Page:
The research is concerned with· exploration of the utility of fractal methods for
characterising the mixing treatment applied to a rubber compound and also for
characterising the microstructure developed during mixing (filler dispersion). Fractal
analysis is also used for characterisation of the fracture surfaces generated during
tensile testing of vulcanised samples. For these purposes, Maximum Entropy Method
and Box Counting Method are developed and they are applied to analyse the mixing
treatment and the filler dispersion, respectively. These methods are effectively used and
it is found that fractal dimensions of mixer-power-traces and fracture surfaces of
vulcanised rubber decrease with the evolution of mixing time while the fractal
dimension of the state-of-mix (filler dispersion) also decreases.
The relationship of the fractal dimensions thus determined with conventional
properties, such as viscosity, tensile strength and heat transfer coefficient are then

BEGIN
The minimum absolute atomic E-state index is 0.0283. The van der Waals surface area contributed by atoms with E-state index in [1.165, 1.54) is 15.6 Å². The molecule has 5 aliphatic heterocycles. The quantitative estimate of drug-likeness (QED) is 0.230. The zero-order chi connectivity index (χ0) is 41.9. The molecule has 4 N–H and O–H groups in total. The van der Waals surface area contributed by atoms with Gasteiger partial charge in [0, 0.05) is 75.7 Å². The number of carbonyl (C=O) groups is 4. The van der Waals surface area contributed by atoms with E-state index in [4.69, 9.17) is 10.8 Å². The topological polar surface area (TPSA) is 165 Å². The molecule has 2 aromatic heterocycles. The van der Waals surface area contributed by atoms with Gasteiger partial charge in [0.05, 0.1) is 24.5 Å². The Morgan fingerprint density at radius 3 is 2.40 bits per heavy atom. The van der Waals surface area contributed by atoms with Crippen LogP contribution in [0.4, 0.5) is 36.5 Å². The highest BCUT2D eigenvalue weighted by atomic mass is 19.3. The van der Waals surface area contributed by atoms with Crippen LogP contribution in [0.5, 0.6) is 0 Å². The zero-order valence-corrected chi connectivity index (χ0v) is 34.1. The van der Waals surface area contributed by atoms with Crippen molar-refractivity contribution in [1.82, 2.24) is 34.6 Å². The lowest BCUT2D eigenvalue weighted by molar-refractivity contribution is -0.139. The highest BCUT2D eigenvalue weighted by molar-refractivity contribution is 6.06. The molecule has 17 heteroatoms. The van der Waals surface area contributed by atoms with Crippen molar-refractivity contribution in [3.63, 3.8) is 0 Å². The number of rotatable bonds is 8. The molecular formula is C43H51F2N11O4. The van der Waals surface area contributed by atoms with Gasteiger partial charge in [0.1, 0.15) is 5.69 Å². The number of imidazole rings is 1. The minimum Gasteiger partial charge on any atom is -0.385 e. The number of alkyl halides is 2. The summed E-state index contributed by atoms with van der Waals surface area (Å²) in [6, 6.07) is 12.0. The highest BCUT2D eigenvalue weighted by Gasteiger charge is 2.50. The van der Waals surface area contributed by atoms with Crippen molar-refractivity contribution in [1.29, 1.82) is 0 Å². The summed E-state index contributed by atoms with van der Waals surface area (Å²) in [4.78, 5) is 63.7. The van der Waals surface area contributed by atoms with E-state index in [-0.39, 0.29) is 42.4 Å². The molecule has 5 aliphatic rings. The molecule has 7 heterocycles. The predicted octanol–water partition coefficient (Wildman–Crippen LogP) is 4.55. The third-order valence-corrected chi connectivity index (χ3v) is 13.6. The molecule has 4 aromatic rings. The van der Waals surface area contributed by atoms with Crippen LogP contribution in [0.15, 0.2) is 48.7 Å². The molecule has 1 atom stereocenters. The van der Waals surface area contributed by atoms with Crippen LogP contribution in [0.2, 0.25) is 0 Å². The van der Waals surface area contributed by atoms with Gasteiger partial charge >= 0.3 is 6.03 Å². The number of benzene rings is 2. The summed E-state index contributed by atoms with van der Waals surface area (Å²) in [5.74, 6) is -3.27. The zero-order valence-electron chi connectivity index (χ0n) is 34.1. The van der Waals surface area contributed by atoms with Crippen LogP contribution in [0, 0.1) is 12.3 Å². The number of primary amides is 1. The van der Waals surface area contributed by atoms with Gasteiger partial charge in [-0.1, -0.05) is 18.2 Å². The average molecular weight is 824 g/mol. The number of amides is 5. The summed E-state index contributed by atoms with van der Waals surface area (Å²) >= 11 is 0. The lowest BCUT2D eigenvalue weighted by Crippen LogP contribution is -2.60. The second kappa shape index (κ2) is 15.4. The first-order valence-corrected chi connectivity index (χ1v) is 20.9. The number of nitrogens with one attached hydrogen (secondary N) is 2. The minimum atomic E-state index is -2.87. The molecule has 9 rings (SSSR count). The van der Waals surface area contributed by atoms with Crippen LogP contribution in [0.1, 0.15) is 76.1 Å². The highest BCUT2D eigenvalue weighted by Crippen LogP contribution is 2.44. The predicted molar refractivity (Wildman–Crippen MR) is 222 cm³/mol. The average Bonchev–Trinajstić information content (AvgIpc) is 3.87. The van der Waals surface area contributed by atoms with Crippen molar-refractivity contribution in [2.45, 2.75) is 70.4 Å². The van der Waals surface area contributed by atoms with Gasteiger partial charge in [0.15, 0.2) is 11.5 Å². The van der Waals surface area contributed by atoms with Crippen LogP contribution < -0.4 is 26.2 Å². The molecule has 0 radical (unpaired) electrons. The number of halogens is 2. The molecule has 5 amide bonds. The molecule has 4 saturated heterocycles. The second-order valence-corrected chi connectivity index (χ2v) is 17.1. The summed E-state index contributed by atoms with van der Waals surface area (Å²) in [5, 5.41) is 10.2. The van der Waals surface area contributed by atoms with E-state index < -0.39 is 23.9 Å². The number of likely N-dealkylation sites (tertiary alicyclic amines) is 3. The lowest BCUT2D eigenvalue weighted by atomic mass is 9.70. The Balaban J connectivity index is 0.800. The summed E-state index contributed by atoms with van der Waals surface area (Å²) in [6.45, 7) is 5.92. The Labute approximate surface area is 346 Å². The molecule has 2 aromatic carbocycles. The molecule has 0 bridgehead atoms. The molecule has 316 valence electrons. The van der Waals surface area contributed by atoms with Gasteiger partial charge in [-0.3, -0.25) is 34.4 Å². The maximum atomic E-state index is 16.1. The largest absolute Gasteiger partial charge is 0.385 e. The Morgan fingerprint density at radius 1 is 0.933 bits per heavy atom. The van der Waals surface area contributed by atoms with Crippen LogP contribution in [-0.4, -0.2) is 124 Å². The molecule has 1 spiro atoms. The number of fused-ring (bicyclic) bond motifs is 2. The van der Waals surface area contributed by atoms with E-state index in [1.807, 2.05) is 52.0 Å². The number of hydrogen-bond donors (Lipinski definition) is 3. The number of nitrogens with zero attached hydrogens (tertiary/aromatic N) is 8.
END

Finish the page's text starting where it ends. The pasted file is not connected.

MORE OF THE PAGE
explored For example, a series of thennal measurements are carried out during
vulcanisation process and the data are analysed for determining the heat transfer
coefficient Nuclear Magnetic Resonance is used to obtain the properties of bound
rubber and a quantitative analysis is also carried out and possible mechanisms for the
relationships between the parameters are discussed based on existing interpretations.
Fmally, the utility of the fractal methods for establishing mixing-microstructureproperty
relationships is compared with more conventional and well established
methods. For this purpose, the fractal dimension of the state-of-mix is compared to
conventional methods such as the Payne Effect, electrical conductivity and carbon
black dispersion (ASTM D2663 Method C). It is found that the characterisation by
the fractal concept agrees with the conclusions from these conventional methods. In
addition, it becomes possible to interpret the relationships between these conventional
methods with the help of the fractal concept.
A Doctoral Thesis. Submitted in partial fulfilment of the requirements for the award of Doctor of Philosophy at Loughborough University.